Obstructive Sleep Apnea (OSA) is a clinical condition characterized by often partial or complete obstruction of upper airways while asleep, resulting in events of apnea (respiratory breaks of at least 10 seconds) or hypopnea (almost apneas). Decreasing in oxygen levels and night awaking are associated with this condition.
Most common signals and symptoms are snore, respiratory breaks while asleep and excessive sleepiness during the day. Jeopardizing grade is classified as minor, moderate or severe, according to the number of apneas per hour.
Prevalence of OSA in population is considerable and the under-diagnosis is worrying due to associated co-morbidities and to the risk of sudden death.
Diagnosis of OSA is based on clinical history, physical exam and polysomnography (sleep records test). Polysomnography is the exam used for investigation of many sleep disorders, including OSA. Type I polysomnography is the most complex, being carried out in a sleep laboratory, assisted by a technician, and of high cost. Type III polysomnography is, with portable equipment able to carry the exam out at patient's home, presents the better cost - benefit ratio and are suitable to all the cases. Some instruments can be set by the patient with no need for a technician. Studies carried out in USA, Brazil, Canada and European countries have shown that, in patients with relevant suspect of OSA, type III polysomnography with portable equipment is able to make the disease diagnosis.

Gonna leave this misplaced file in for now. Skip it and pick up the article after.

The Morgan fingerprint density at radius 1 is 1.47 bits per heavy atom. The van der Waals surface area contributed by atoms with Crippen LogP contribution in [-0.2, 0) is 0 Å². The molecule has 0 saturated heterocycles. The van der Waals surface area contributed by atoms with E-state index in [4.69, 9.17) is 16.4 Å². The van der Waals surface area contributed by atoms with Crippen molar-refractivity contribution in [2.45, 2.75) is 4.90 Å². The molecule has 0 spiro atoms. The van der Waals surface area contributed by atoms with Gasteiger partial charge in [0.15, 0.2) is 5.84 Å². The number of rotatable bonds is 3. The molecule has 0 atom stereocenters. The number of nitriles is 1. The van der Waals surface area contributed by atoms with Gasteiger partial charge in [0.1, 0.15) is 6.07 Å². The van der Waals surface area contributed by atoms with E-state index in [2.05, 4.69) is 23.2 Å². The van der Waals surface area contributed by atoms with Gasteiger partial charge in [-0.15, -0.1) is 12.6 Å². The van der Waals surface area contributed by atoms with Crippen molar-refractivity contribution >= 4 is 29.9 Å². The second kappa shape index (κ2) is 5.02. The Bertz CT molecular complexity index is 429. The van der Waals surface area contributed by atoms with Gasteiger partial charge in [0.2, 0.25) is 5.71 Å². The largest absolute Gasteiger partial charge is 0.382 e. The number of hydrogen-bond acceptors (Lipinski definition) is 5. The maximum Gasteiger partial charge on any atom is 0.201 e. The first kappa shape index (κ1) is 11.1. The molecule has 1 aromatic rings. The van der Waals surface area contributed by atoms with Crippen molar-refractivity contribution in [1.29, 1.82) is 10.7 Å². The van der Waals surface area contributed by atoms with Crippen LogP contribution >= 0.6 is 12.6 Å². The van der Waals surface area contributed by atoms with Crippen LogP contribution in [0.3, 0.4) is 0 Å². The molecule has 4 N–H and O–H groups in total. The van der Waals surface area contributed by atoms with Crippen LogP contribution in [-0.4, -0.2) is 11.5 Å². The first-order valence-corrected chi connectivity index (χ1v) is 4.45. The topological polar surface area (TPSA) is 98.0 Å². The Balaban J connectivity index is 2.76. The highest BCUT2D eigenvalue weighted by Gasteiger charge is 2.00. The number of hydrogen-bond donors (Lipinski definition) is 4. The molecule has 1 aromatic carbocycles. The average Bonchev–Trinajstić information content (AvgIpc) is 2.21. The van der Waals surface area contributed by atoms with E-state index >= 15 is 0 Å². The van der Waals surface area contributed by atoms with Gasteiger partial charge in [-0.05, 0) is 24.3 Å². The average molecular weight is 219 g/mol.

The most recommended and efficient treatment for OSA is the utilization of CPAP (Continuous Positive Airway Pressure). CPAP is a portable equipment aimed to avoid partial or complete obstruction of the airways during sleep. It works as a silent air compressor, taking environment air up and transferring it through a mask, creating a pneumatic pressure that allows adequate breathing.